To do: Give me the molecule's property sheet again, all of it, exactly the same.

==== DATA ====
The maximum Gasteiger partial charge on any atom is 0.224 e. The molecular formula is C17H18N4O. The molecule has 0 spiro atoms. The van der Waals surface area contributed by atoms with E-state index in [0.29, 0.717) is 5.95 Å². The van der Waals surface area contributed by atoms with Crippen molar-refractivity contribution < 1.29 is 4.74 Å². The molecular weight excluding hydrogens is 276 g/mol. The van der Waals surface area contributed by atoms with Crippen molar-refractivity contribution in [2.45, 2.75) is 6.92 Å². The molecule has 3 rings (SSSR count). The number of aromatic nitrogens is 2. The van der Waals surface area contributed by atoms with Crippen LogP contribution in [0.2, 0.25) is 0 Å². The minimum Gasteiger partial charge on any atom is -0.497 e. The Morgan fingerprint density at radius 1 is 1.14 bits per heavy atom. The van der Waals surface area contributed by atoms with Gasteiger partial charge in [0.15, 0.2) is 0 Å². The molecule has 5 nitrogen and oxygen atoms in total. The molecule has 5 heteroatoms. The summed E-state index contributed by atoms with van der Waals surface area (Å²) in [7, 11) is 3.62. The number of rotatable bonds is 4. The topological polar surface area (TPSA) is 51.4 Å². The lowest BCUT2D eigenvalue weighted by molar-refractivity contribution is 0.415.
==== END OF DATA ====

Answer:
The maximum Gasteiger partial charge on any atom is 0.224 e. The molecular formula is C17H18N4O. The molecule has 0 spiro atoms. The van der Waals surface area contributed by atoms with E-state index in [0.29, 0.717) is 5.95 Å². The van der Waals surface area contributed by atoms with Crippen molar-refractivity contribution < 1.29 is 4.74 Å². The molecular weight excluding hydrogens is 276 g/mol. The van der Waals surface area contributed by atoms with Crippen molar-refractivity contribution in [2.45, 2.75) is 6.92 Å². The molecule has 3 rings (SSSR count). The number of aromatic nitrogens is 2. The van der Waals surface area contributed by atoms with Crippen LogP contribution in [0.2, 0.25) is 0 Å². The minimum Gasteiger partial charge on any atom is -0.497 e. The Morgan fingerprint density at radius 1 is 1.14 bits per heavy atom. The van der Waals surface area contributed by atoms with Gasteiger partial charge in [0.15, 0.2) is 0 Å². The molecule has 5 nitrogen and oxygen atoms in total. The molecule has 5 heteroatoms. The summed E-state index contributed by atoms with van der Waals surface area (Å²) in [7, 11) is 3.62. The number of rotatable bonds is 4. The topological polar surface area (TPSA) is 51.4 Å². The lowest BCUT2D eigenvalue weighted by molar-refractivity contribution is 0.415.